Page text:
3. Results

3.1. Search Results

Figure 1 outlines the flow diagram of the study selection process. The literature search identified 91 articles. We next reviewed the articles in full text to determine final eligibility. 17 studies ultimately met the eligibility criteria providing sufficient information for computing ESs. Some of the studies included results from separate, independent trials testing the effects of two or more exercise modalities on EF, so the 17 studies yielded a total of 34 ESs for the final meta-analysis.

3.2. Publication Bias

The funnel plot examination showed that the publication bias had little influence on our result. The studies included in the present meta-analysis were symmetrically distributed around the mean ES. The Duval and Tweedie’s trim and fill method also predicted no missing study to this meta-analysis. However, the regression intercept (3.37) from Egger’s test results was statistically significant () that a potential publication bias for this meta-analysis should be noted for its interpretation.

3.3. Study Characteristics

The characteristics of these studies are shown in Table 1. Studies from around the world were included, including North America, Australia, South America, Europe, and Asia. They included women and men (mean age = 47.23) who are overweight or obesity with or without comorbidity. One trial used only men, 17 trials used only females, and 16 trials used both sexes. The included studies that accounted for other potential confounders such as smoking. 16 of 34 trials in 17 studies were RCTs with no exercise intervention control group. Table 2 shows the characteristics of interventions within the included studies. 71% of trials ( trials) incorporated aerobic exercise; 18% ( trials) and 11% ( trials) of trials incorporated resistance exercise and combined with aerobic and resistance exercise, respectively. Table 3 shows FMD protocol and outcomes. 23 trials in 17 studies reported fasting time (ranged from 0.5 hours to overnight fasting). Brachial artery FMD was measured in all of the included studies. 71% studies reported mean and SD of FMD percentage at preintervention and postintervention, and the rest of the studies reported amount of change or 95% confidence interval (CI). The mean and SD of FMD was (range 2.7 to 11.28%) before intervention and (range 4 to 12.9%) after intervention, and rate of change for FMD was (range −1.3 to 5%) in the treatment group. In the control group, the mean and SD of FMD was (range 2.5 to 9.9%) before intervention and (range 3.8 to 10.1%) after intervention, and rate of change for FMD was (range −0.7 to 4.9%).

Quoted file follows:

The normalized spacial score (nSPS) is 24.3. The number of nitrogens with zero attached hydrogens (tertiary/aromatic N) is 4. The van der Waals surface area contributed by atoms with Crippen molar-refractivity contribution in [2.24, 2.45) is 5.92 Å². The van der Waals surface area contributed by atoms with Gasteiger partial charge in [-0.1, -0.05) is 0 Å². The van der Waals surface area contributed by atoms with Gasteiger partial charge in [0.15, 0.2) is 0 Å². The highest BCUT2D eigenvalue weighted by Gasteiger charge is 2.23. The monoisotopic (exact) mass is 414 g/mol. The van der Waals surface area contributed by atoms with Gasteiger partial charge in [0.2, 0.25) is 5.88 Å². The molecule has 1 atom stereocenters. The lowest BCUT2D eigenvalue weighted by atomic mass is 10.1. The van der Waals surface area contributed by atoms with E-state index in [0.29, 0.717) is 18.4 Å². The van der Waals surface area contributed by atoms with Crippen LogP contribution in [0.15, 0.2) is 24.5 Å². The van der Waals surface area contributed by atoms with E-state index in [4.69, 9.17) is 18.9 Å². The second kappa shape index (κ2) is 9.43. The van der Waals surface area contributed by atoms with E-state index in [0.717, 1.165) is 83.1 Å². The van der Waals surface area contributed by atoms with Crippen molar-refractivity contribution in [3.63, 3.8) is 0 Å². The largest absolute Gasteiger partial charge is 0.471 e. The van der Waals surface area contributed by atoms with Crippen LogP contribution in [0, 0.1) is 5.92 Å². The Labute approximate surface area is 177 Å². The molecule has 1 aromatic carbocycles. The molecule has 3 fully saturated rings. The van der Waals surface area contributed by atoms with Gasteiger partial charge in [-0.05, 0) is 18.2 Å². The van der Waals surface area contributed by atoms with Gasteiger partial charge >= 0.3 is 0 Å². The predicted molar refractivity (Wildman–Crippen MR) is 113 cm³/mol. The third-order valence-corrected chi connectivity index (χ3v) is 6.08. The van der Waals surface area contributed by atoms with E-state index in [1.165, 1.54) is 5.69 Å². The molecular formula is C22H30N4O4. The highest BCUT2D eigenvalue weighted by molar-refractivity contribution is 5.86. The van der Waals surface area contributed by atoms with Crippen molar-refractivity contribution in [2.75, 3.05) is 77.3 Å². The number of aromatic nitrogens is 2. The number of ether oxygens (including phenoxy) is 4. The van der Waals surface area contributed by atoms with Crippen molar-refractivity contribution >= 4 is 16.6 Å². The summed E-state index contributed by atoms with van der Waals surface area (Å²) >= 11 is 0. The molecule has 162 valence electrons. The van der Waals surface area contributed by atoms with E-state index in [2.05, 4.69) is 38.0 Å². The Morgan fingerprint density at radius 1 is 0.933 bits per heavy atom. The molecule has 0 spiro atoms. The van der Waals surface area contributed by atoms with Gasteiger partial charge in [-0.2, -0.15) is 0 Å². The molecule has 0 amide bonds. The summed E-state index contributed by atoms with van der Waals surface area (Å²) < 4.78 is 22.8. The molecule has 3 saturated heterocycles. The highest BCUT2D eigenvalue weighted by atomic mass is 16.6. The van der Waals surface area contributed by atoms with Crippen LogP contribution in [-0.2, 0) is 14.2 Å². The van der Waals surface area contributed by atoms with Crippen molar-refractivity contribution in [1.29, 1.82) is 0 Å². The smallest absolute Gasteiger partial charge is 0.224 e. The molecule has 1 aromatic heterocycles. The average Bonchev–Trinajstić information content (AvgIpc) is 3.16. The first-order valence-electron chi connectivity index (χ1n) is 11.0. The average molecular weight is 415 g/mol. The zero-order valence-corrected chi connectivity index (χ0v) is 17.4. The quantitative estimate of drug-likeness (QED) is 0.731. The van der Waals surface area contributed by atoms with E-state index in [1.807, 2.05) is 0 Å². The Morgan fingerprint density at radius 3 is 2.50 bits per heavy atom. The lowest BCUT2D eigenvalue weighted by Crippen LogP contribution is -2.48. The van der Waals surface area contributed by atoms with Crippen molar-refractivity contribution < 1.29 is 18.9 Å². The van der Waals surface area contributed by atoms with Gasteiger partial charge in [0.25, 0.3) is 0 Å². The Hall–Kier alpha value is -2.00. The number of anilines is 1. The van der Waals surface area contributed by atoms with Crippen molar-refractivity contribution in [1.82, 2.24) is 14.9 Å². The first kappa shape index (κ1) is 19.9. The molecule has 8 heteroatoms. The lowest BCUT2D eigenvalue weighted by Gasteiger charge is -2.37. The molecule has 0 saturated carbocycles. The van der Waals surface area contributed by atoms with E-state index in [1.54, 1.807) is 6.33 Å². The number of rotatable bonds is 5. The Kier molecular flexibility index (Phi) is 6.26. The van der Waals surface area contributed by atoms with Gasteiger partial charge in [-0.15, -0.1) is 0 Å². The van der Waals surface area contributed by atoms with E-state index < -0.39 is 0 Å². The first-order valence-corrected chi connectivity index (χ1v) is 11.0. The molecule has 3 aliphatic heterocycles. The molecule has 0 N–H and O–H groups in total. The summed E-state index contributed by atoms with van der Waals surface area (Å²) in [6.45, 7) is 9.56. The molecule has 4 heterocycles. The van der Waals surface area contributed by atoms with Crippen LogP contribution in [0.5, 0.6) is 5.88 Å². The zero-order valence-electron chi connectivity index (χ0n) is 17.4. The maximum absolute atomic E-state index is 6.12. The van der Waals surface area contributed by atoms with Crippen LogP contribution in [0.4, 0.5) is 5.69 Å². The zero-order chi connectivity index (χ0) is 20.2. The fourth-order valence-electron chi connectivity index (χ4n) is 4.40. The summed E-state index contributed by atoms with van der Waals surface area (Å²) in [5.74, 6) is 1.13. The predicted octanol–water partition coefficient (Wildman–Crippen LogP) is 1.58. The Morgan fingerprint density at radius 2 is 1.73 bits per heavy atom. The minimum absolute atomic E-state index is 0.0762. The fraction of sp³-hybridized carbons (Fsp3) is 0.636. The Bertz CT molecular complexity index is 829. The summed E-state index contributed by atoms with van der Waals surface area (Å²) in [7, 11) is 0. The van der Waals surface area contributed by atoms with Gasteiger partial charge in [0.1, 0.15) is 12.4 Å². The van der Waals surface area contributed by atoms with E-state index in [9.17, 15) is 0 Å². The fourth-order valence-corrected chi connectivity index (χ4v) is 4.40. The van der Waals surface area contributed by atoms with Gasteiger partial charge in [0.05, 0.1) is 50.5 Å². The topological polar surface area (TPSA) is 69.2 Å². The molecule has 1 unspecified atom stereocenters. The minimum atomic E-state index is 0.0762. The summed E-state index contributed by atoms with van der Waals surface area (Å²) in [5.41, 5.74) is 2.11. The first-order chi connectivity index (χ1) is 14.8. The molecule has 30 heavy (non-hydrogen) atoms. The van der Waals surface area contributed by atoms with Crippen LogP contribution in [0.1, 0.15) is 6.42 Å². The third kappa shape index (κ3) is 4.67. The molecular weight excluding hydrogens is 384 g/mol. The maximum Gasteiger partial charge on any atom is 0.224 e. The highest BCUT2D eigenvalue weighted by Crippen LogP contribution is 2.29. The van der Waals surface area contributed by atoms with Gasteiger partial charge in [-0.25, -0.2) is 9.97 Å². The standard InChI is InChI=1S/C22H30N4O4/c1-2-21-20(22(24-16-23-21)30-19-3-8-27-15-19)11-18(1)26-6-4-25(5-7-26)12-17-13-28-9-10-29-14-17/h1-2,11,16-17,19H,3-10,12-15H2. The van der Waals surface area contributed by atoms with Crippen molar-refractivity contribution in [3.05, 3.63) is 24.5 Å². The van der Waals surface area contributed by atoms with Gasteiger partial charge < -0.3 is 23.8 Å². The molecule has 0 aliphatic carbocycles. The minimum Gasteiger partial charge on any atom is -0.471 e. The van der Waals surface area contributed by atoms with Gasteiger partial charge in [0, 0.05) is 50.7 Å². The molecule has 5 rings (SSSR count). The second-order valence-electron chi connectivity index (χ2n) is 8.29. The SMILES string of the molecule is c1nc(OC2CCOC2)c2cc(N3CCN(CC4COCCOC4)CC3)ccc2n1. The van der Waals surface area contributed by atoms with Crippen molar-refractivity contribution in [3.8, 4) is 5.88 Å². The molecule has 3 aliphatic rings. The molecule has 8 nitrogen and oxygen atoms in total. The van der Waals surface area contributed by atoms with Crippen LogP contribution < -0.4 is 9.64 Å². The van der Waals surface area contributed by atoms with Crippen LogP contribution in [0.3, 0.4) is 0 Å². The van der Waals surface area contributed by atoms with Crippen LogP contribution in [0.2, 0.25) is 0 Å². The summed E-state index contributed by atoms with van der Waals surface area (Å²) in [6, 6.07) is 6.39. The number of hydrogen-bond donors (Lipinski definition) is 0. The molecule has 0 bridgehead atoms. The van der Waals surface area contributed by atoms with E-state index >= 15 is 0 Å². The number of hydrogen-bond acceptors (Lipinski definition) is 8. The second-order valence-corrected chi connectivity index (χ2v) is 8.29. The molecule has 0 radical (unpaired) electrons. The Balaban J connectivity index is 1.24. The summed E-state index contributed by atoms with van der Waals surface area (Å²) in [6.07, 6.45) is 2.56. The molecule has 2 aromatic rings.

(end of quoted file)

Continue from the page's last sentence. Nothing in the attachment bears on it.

3.4. Quality of Included Studies

Quality score by the PEDro scale was (ranged from 5 to 9), the median score of 8 of a maximum possible of 10 (Table 4). This score is equivalent to moderate to high quality [42]. All of the studies satisfied the following criteria: baseline comparability, intention-to-treat analysis, and mean and variability data. No study reported having blinded therapists.

3.5. Overall Effect Size

The overall mean ES was 0.522 (95% CI = 0.257, 0.786) and statistically significant. This quantitative synthesis yielded a medium and positive ES using a random effect model. This indicates that exercise training is effective in improving FMD in overweight and obese adults. There was observed to be heterogeneous ( = 239, , = 86.19), suggesting that moderator analyses are needed to better understand the exercise intervention effect on FMD. Figure 2 provides Forest plot with ESs of the analysis results.

3.6. Moderator Analysis

The moderator analyses were performed to examine the effect of body weight change, diet intervention, exercise modality, comorbidity, and baseline BMI. The results demonstrated that only comorbidity status explained the heterogeneity of ESs ( = 6.39, df = 1, and ). Table 5 shows the results of moderator analyses, which includes ESs, CIs, and Cochran’s statistics for each moderator variables. A large ES was found in the combination exercise, low intensity exercise, and comorbidity subgroups (ES = 0.82~1.24). A moderate to large ES was found in body weight loss, with and without diet intervention, more than 12-week exercise duration, aerobic exercise, and between 30 and 34.9 baseline BMI (ES = 0.51~0.71).